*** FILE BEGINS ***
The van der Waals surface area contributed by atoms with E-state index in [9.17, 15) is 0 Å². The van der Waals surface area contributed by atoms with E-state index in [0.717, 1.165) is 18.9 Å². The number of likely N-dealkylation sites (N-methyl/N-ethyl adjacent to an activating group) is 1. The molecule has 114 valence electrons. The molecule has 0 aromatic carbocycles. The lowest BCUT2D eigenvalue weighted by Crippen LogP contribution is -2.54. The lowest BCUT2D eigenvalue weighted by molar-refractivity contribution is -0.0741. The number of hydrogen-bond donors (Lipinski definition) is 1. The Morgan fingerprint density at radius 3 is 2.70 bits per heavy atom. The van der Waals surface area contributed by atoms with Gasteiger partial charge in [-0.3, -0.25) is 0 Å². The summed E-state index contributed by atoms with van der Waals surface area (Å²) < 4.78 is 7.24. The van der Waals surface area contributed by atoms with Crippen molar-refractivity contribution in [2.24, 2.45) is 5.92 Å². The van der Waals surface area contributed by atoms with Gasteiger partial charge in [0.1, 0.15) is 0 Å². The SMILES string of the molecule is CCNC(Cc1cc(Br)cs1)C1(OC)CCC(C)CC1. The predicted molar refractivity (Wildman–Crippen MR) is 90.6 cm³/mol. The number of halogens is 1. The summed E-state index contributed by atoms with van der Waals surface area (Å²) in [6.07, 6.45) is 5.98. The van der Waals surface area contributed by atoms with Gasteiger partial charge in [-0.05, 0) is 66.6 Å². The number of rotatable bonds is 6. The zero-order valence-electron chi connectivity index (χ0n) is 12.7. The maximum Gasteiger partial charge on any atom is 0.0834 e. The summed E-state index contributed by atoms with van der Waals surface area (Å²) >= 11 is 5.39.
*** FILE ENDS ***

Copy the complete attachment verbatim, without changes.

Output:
The van der Waals surface area contributed by atoms with E-state index in [9.17, 15) is 0 Å². The van der Waals surface area contributed by atoms with E-state index in [0.717, 1.165) is 18.9 Å². The number of likely N-dealkylation sites (N-methyl/N-ethyl adjacent to an activating group) is 1. The molecule has 114 valence electrons. The molecule has 0 aromatic carbocycles. The lowest BCUT2D eigenvalue weighted by Crippen LogP contribution is -2.54. The lowest BCUT2D eigenvalue weighted by molar-refractivity contribution is -0.0741. The number of hydrogen-bond donors (Lipinski definition) is 1. The Morgan fingerprint density at radius 3 is 2.70 bits per heavy atom. The van der Waals surface area contributed by atoms with Gasteiger partial charge in [-0.3, -0.25) is 0 Å². The summed E-state index contributed by atoms with van der Waals surface area (Å²) < 4.78 is 7.24. The van der Waals surface area contributed by atoms with Crippen molar-refractivity contribution in [2.24, 2.45) is 5.92 Å². The van der Waals surface area contributed by atoms with Gasteiger partial charge in [0.1, 0.15) is 0 Å². The SMILES string of the molecule is CCNC(Cc1cc(Br)cs1)C1(OC)CCC(C)CC1. The predicted molar refractivity (Wildman–Crippen MR) is 90.6 cm³/mol. The number of halogens is 1. The summed E-state index contributed by atoms with van der Waals surface area (Å²) in [6.07, 6.45) is 5.98. The van der Waals surface area contributed by atoms with Gasteiger partial charge in [-0.05, 0) is 66.6 Å². The number of rotatable bonds is 6. The zero-order valence-electron chi connectivity index (χ0n) is 12.7. The maximum Gasteiger partial charge on any atom is 0.0834 e. The summed E-state index contributed by atoms with van der Waals surface area (Å²) >= 11 is 5.39.